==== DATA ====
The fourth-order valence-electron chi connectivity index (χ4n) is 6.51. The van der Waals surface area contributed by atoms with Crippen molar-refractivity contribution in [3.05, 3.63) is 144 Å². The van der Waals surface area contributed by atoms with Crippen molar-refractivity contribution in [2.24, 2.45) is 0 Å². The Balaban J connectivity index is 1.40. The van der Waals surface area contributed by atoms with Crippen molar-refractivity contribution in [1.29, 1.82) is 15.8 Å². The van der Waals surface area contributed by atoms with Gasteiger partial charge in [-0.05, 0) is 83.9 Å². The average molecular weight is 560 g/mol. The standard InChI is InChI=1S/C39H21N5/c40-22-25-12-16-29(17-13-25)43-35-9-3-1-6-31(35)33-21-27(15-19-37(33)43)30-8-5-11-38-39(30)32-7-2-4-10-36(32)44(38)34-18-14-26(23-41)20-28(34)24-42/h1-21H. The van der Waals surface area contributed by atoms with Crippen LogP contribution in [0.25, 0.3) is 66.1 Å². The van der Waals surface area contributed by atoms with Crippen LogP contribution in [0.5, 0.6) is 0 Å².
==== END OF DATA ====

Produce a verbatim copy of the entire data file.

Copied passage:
The fourth-order valence-electron chi connectivity index (χ4n) is 6.51. The van der Waals surface area contributed by atoms with Crippen molar-refractivity contribution in [3.05, 3.63) is 144 Å². The van der Waals surface area contributed by atoms with Crippen molar-refractivity contribution in [2.24, 2.45) is 0 Å². The Balaban J connectivity index is 1.40. The van der Waals surface area contributed by atoms with Crippen molar-refractivity contribution in [1.29, 1.82) is 15.8 Å². The van der Waals surface area contributed by atoms with Gasteiger partial charge in [-0.05, 0) is 83.9 Å². The average molecular weight is 560 g/mol. The standard InChI is InChI=1S/C39H21N5/c40-22-25-12-16-29(17-13-25)43-35-9-3-1-6-31(35)33-21-27(15-19-37(33)43)30-8-5-11-38-39(30)32-7-2-4-10-36(32)44(38)34-18-14-26(23-41)20-28(34)24-42/h1-21H. The van der Waals surface area contributed by atoms with Crippen LogP contribution in [0.25, 0.3) is 66.1 Å². The van der Waals surface area contributed by atoms with Crippen LogP contribution in [0.5, 0.6) is 0 Å².